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LETTER: Banff planning department adds environment to name tag


All Banff residents – individual and commercial ratepayers, permanent staff and short-term employees, present and former Banffites – should take umbrage with recent public comments made by Darren Enns, director of the Town of Banff's newly branded planning and environment department.

"As commercial growth culminates, it's going to shift our focus to other areas such as residential development, commercial intensification as well as addressing planning issues that come from growing day visitation," Mr. Enns told the Rocky Mountain Outlook last week.

I was 25 when Banff chose an ill-advised path toward provincial incorporation in 1990. Banff's present mayor, Corrie DiManno, by way of contrast, was approximately four years of age at the time. Thirty-three years is a third of a century or, say, the average lifespan of a western gorilla living in the wild.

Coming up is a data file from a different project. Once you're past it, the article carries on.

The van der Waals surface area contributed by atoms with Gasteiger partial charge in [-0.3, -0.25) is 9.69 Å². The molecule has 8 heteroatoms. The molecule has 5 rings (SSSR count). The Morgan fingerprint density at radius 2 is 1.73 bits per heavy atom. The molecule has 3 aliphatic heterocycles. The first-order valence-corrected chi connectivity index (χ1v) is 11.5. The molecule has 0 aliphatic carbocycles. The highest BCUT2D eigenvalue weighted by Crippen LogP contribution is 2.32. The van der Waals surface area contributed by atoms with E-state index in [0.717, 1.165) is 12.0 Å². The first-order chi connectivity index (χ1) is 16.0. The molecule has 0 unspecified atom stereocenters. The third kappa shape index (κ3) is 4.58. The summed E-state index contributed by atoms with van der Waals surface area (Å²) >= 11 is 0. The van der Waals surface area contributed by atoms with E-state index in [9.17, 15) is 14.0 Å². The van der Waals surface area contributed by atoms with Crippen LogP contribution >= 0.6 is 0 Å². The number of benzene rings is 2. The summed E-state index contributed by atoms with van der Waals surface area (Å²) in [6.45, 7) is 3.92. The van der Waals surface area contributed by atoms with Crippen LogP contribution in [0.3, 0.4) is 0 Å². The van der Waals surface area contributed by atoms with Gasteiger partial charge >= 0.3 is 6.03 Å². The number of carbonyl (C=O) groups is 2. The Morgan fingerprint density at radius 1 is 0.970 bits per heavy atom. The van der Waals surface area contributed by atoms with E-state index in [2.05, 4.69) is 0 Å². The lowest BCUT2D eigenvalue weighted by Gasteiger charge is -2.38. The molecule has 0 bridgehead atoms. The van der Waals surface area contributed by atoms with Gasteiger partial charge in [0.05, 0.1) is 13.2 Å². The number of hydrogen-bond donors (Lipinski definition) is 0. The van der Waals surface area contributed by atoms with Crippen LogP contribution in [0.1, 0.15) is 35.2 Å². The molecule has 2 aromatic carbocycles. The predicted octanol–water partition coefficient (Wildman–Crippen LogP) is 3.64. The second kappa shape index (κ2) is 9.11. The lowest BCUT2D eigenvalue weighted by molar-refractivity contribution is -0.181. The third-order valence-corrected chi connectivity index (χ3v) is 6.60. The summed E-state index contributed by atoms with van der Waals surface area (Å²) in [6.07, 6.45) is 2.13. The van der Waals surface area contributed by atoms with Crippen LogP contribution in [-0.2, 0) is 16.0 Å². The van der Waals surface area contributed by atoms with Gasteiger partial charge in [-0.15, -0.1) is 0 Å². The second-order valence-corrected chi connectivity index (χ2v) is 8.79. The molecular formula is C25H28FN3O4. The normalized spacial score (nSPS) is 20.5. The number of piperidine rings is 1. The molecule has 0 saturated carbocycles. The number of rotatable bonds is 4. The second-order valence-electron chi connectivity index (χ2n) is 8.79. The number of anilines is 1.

The planning department that Mr. Enns now directs was granted a third of a century to plan Banff's future sustainability; and has spent many, many millions of taxpayers dollars in this laborious process. Consultants have issued reports and studied the studies for most of Mayor DiManno's lifetime.

But now, the naked truth: residential housing stock and its affordability were never a priority. The residents of Banff – the people who live and work in Banff – were dismissed as tertiary to growing the "visitor experience". It is my belief this dismissal is intentional, as it paves the way for the corporation that is the Town of Banff to plead its case for federally approved access to land not contained inside Banff's statutorily defined townsite.

I call on Banff Mayor Corrie DiManno to act on behalf of her electorate and demand a fully public forensic audit of the Town of Banff's planning department. Only after such an audit will Banffites be able to understand how and why, after more than 30 years and the expenditure of many millions of dollars, the community now faces a residential housing deficit so severe, it  threatens the viability of locally owned businesses and is negatively affecting quality of life for all Banff residents.

Max Wilkie

North Vancouver, B.C.

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